India pledges over $60 million for biodiversity, but experts say much more needed

Jeremy Hance
mongabay.com
October 18, 2012



A black buck in Mahavir Harini Vanasthali National Park near Hyderabad, India. The black buck is listed as Near Threatened by the IUCN Red List. Habitat loss and poaching remain threats even as the black buck recovers from historical lows in the 1970s. Photo by: Pranav Yaddanapudi.
A black buck in Mahavir Harini Vanasthali National Park near Hyderabad, India. The black buck is listed as Near Threatened by the IUCN Red List. Habitat loss and poaching remain threats even as the black buck recovers from historical lows in the 1970s. Photo by: Pranav Yaddanapudi.

The Prime Minister of India, Manmohan Singh, pledged around $50 million (Rs. 264 crore) for domestic biodiversity protection, reports the Hindu. The pledge came this week at the Convention on Biological Diversity (CBD) meeting in Hyderabad, India. The CBD has set bold goals on stemming the rate of extinction worldwide, but these have suffered from a lack of funding. India also said it had set aside another $10 million (Rs. 50 crore) for biodiversity projects abroad. Still, such funds are far below what scientists say is necessary to stem ongoing extinctions.

"This 50 million dollar pledge for biodiversity is a welcome show of leadership from one of the world's fastest growing—and biologically rich—counties," commented Lasse Gustavsson, World Wide Fund for Nature (WWF) International Executive Director of Conservation. "It's now up to other countries to make similar commitments and show the world how serious they are about protecting our planet's natural wealth."

Reportedly, the British government has also pledged $1.6 million (one million pounds) for the effort.

However, a recent study in Science estimated that such sums are by far too small to deal with the looming threat of mass extinction. According to the scientists conserving all of the species deemed threatened by the IUCN Red List would cost around $4 billion a year, 2,500 times more than Britain's pledge. In addition, another $75 billion would be needed annually to adequately manage the world's protected areas and meet CBD goals on increasing their extent on land and in the sea. India's pledge is less than one tenth of one percent of the total estimated $80 billion a year.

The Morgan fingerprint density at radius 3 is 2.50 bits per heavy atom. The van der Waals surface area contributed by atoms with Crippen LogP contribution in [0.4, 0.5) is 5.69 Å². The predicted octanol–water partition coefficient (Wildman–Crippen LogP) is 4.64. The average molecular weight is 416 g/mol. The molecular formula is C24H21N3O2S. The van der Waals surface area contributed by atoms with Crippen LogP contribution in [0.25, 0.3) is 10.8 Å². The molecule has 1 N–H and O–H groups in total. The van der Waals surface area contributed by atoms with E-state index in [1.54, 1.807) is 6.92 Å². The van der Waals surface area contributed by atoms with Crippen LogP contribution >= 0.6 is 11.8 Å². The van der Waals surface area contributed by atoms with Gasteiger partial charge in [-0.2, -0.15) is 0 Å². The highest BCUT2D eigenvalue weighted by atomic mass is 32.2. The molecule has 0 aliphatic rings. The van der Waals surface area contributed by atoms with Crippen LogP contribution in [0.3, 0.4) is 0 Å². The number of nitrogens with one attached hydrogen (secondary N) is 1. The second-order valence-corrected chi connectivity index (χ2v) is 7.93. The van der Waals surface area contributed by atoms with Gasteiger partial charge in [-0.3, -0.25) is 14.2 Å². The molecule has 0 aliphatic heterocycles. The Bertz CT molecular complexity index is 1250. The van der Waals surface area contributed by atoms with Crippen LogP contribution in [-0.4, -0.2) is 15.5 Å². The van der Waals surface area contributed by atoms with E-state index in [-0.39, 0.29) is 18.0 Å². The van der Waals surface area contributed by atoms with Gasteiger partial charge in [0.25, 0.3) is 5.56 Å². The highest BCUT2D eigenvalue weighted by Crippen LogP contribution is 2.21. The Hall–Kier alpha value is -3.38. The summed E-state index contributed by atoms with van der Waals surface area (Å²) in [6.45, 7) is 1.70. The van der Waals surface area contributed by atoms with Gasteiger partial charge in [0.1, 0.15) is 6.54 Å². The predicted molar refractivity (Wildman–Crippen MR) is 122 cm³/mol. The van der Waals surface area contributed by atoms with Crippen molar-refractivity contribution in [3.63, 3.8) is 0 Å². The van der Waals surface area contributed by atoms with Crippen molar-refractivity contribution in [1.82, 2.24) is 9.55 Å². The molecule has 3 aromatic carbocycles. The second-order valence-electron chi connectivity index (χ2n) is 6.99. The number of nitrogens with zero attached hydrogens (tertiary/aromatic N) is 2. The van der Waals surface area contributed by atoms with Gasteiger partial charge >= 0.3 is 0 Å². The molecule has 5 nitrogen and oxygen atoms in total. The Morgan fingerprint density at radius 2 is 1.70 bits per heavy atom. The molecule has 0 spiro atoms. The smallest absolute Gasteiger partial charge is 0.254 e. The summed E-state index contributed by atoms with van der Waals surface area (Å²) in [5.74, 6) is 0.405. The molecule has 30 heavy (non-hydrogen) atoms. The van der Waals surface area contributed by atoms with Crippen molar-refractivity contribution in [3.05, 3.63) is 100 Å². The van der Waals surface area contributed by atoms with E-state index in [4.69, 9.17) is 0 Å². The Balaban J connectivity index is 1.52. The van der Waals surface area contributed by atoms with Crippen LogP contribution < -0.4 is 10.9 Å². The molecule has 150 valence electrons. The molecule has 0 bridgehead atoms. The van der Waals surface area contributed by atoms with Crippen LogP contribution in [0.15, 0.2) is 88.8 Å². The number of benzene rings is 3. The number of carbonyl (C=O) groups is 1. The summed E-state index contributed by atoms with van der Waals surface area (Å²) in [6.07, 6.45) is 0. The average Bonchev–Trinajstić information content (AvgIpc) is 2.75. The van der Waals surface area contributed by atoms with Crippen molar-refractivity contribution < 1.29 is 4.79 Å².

Meanwhile, India's Environment Minister Jayanthi Natarajan, released scientist's figures that to meet all of CBD's goals $150-440 billion would be required, making both India's and Britain's pledges look diminutive.

India faced criticism during the meeting for its own loss of biodiversity. Greenpeace members called on the Indian government to stop destroying forests for coal mining, which has injured biodiversity and forced the eviction of locals. The activist group estimated that 1.1 million hectares of forest were imperiled by just 13 proposed mines.

Biodiversity provides crucial "ecosystem services," i.e. natural benefits to humankind that have long gone unrecognized by the global economy. Such services include pollination, carbon sequestration, soil erosion mitigation, seed dispersal, coastal protection, and water purification among many others.

The CBD is now asking for more 'Biodiversity Champions' to pledge funds for conservation. To date the only pledge listed on the CBD website is that made by the Indian government.



Only around 300 great Indian bustards survive (Ardeotis nigriceps). Illustration by: Henrik Grönvold.
Only around 300 great Indian bustards survive (Ardeotis nigriceps). Illustration by: Henrik Grönvold.













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CITATION:
Jeremy Hance
mongabay.com (October 18, 2012).

India pledges over $60 million for biodiversity, but experts say much more needed.

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